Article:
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As data growth affects the CPU capacity of the machine, sharding plays a key role in the place where a single server cannot handle a very large data set exceeding the storage capacity.
Sharding – An Overview
Sharding is a method for distributing data across multiple machines. It supports deployments with very large data sets, high throughput operations, and horizontal scaling. It shards data at the collection level and distributes the collection data across the shards in the cluster. For aggregation operations running on multiple shards, if the operations do not require running on the database’s primary shard, these operations can route the results to any shard so as to merge the results. Thus, avoiding overloading of the primary shard for that database. It divides the data across multiple servers and reduces the amount of data stored by each server. A shard cluster can have shard/non-shard collections without causes.
- Provides an interface between client applications and the sharded cluster.
- Do not maintain persistent state.
- Restarts, retrieves a copy of the config database, and begins routing queries.
- Consumes minimal system resources.
- Reasonably lightweight, in terms of storage and CPU/memory usage, as the metadata for a sharded cluster is significantly smaller than the actual cluster data.
- Stores metadata and configuration settings for the cluster.
- Deployed as a replica set (config servers as replica sets) in MongoDB 3.4.
- Two types of config servers are:
- Sync Cluster Connection Configuration (SCCC) – Contains maximum 3 servers per cluster (older version is not supported since v3.4).
- Config Servers as Replica Sets (CSRS) – Provides advantage of the standard replica set read and write protocols for sharding config data.
- Contains a subset of the sharded data.
- Deployed as a replica set.
- Distributes the documents in a collection.
- Exists in every document in the target collection.
- Contains an immutable field and one shard key per-collection.
- Cannot be changed after creating collections.
For non-empty collection, an index that starts with the shard key is needed. For empty collections, MongoDB creates the index if the collection does not already have an appropriate index for the specified shard key. The choice of the shard key affects the performance, efficiency, and scalability of the sharded cluster and affects the sharding strategy used in the cluster.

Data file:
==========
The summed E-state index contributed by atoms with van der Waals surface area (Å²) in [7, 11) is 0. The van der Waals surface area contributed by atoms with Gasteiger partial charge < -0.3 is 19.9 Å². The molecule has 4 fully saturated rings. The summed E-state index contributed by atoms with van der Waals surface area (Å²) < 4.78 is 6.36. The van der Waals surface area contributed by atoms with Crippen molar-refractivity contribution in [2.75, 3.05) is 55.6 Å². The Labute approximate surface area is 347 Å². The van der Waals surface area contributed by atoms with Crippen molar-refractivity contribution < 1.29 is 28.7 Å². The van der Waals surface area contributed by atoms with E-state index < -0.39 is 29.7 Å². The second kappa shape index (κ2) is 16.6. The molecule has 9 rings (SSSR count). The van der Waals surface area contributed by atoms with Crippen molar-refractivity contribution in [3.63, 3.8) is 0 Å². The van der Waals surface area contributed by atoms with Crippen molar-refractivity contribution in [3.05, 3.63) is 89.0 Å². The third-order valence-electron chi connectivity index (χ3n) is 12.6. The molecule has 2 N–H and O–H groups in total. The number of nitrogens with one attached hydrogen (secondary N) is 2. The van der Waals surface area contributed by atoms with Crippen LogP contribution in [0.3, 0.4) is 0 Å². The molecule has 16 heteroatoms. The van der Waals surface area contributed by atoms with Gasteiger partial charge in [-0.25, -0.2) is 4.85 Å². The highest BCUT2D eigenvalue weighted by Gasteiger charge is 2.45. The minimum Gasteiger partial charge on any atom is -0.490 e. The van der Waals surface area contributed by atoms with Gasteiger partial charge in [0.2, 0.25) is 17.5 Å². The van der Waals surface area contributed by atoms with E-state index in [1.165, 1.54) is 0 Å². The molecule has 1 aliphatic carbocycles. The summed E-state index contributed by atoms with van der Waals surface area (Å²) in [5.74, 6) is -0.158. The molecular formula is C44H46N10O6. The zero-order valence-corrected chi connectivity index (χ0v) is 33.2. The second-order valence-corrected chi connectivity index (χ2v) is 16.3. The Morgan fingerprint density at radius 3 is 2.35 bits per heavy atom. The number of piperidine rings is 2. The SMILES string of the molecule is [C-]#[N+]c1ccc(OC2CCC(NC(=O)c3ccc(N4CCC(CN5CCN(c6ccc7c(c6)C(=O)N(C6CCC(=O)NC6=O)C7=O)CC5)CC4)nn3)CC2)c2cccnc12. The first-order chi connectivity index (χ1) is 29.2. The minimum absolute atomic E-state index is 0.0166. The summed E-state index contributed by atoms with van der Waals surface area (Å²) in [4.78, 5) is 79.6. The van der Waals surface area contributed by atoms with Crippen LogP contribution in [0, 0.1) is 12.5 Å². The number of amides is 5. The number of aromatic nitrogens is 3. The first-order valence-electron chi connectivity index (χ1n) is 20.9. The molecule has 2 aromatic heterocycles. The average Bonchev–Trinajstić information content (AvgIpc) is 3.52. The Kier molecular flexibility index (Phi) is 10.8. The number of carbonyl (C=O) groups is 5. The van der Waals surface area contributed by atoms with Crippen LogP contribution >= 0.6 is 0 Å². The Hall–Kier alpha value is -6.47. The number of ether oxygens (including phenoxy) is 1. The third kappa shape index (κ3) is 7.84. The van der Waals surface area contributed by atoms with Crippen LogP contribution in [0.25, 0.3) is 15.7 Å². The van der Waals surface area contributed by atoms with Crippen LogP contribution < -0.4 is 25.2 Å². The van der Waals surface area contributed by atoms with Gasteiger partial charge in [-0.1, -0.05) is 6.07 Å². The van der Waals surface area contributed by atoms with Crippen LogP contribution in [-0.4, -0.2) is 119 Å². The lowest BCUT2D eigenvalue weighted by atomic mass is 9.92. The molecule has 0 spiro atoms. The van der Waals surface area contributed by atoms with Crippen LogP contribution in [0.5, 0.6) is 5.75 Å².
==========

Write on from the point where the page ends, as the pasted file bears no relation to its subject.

A shard cluster can have both shard & non-shard collections without causes.
Connecting with Shard Cluster
- Should connect to a Mongos router (Query Router) to interact with any collection (sharded and unsharded collection) in the sharded cluster.
- Should never connect to a single shard to perform read or write operations.
Operational Restrictions on Shard Cluster
Few restrictions on shard cluster are:
- $group – does not work with sharding. Use mapReduce or aggregate instead.
- $where – does not permit references to the DB object from the $where function. This is uncommon in un-sharded collections.
- $isolated – update modifier does not work in sharded environments.
- $snapshot – queries do not work in sharded environments.
- $geoSearch – command is not supported in sharded environments.
- Single Document Modification Operations – updateOne(), removeOne(), and deleteOne() operations without the shard key or the _id field returning an error.
- Does not support unique indexes across shards, except when the unique index contains the full shard key as a prefix of the index.
Launching Shard/replica-set Cluster with Even Number of replica-set (Arbiter Server)
If there are equal number of servers on either side of the partition, the database cannot maintain CAP. An Arbiter is specifically designed to create an “imbalance” or “majority” on one side so that a primary can be elected in this case. An arbiter does not have a copy of data set and cannot become a primary. Replica sets may have arbiters to add a vote in elections of for primary. Arbiters allow replica sets to have uneven number of members without the overhead of a member that replicates data.
Advantages of Sharding
- Reads/writes scaled and distributed horizontally.
- High storage capacity and high availability.
- Can perform partial read / write operations even if one or more shards are unavailable.
- Can perform reads or writes on other shard servers even if a shard server is unavailable during the downtime.
- Can deploy config servers as replica sets from v3.2. A sharded cluster with a CSRS can continue to process reads and writes as long as majority of the replica set is available. SCCC config servers support is removed from v3.4.
- Should deploy individual shards as replica sets in production environments for providing increased redundancy and availability.
- MongoDB shard is very handful when larger data cannot be handled by single machine.
- With replica-set, larger or multiple queries/read operations can be performed on MongoDB databases.
- With replica-set integration in Shard, high availability is enabled.
- For aggregation operations running on multiple shards and not running on the database’s primary shard, the results can be routed to any shard to merge the results and to avoid overloading of the primary shard for that database.
- MongoDB Shard use case: please refer our next blog post – MongoDB Shard Setup – Part II
- Building an Inexpensive Petabyte Database with MongoDB and Amazon Web Services: